I’m due to finish work on 29.02.08 to have a baby, due on 08.04.08. I’m interested in working from home for the remaining weeks I have left before the baby’s due or returning to work within 6 months of maternity leave, but working from home only. Would you be able to advise?
During maternity leave, an employee is under no obligation to do any work relating to their job since this period is designed to give a female a break from the working environment as she prepares for the birth of her child.
You indicated that your maternity leave starts on 29/2/08 which I am assuming has been formally agreed with your employer in writing since there is a legal process that employers must follow in relation to the start and end dates of maternity leave.
With regards to working between then and the due date of 8/4/08, it is your choice if you want to work. This must not be demanded from your employer since legally you are on maternity leave and your salary and pay slip should reflect this.
As an aside, you will need to discuss this working with your manager so he/she understands the extent of your involvement and whether you want to be copied into all emails and correspondance.
Often, women on maternity leave request no contact at all for some months so it’s only fair that your manager understands exactly how involved you want to be so he/she can help accommodate your request.
You should be aware that during the maternity period, you are legally entitled to up to 10 “Keep in Touch Days” where employees can actually carry out work for their employer for which they will be paid.
Apart from those, an employer will not expect you to work and in fact may have made arrangements to cover your position during the maternity period.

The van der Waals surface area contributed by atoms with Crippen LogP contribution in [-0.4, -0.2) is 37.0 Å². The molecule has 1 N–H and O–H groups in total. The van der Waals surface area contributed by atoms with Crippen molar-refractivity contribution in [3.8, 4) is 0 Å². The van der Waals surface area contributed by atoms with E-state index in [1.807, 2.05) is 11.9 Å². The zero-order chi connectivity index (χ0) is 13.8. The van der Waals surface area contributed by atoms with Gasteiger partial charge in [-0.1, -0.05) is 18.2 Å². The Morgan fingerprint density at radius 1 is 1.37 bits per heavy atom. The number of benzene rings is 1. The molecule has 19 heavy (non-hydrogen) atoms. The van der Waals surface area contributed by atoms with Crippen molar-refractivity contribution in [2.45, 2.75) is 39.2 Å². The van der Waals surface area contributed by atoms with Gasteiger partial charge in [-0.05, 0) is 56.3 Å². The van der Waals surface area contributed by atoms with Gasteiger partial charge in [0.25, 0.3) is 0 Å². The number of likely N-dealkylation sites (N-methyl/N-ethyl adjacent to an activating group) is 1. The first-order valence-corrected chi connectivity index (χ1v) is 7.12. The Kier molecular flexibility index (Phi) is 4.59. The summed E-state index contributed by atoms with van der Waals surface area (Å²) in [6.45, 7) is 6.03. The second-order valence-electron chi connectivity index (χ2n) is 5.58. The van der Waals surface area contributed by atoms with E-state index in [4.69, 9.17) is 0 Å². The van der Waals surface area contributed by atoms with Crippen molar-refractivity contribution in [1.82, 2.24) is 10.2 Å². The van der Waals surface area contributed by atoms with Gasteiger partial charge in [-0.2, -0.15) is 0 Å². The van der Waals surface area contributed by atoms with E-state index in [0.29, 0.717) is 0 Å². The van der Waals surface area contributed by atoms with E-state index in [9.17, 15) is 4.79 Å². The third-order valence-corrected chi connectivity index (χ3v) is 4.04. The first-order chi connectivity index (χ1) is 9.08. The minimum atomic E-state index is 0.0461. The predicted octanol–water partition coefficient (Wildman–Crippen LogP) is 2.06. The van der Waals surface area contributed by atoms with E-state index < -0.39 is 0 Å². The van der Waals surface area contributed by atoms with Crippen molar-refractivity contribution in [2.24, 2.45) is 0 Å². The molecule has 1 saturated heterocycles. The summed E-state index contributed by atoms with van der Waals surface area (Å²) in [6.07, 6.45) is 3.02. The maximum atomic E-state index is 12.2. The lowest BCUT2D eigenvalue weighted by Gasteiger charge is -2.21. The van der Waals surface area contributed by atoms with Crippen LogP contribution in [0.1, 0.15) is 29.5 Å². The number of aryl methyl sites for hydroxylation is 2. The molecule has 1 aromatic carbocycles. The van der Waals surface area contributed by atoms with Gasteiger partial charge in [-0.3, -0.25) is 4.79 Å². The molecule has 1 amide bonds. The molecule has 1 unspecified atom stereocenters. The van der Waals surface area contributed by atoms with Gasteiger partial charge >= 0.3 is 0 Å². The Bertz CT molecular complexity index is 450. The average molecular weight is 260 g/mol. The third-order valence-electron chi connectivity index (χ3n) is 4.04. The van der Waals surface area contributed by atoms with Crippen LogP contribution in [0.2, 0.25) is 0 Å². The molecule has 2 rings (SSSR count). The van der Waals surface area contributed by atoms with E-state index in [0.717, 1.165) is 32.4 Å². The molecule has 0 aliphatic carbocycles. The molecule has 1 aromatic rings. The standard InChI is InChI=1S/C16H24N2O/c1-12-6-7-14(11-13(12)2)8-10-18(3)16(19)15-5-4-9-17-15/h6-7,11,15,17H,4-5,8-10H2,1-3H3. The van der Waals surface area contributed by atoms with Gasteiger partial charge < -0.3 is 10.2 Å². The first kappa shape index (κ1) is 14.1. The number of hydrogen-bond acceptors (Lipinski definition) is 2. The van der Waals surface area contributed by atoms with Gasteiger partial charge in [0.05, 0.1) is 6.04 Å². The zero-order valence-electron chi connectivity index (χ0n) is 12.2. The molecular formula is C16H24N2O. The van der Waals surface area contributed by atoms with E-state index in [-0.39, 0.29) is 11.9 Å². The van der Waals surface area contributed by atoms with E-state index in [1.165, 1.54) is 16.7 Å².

Once you have had the baby, legally you have to take a minimum of 2 weeks off work and a maximum of 52 weeks maternity leave.
If you wish to return to work before the end of your Ordinary Maternity Leave (the first 26 weeks) you will need to give your employer 8 weeks notice.
In terms of working from home during this period, again, if you want to work during that period, that is up to you and your employer, but your salary will still reflect that you are on maternity leave and not on full pay until you formally tell your employer you are returning to work.
If you are considering working from home on a more permanent basis after the end of your maternity leave, you are entitled to apply to a change in your working arrangements under the right to Request Flexible Working regulations and, provided that you follow the appropriate procedure when putting forward your request (either the statutory guidelines or those set out within your company’s Handbook), your employer must seriously consider your request and offer you the opportunity to put your case forward in person accordingly. I hope these points help.
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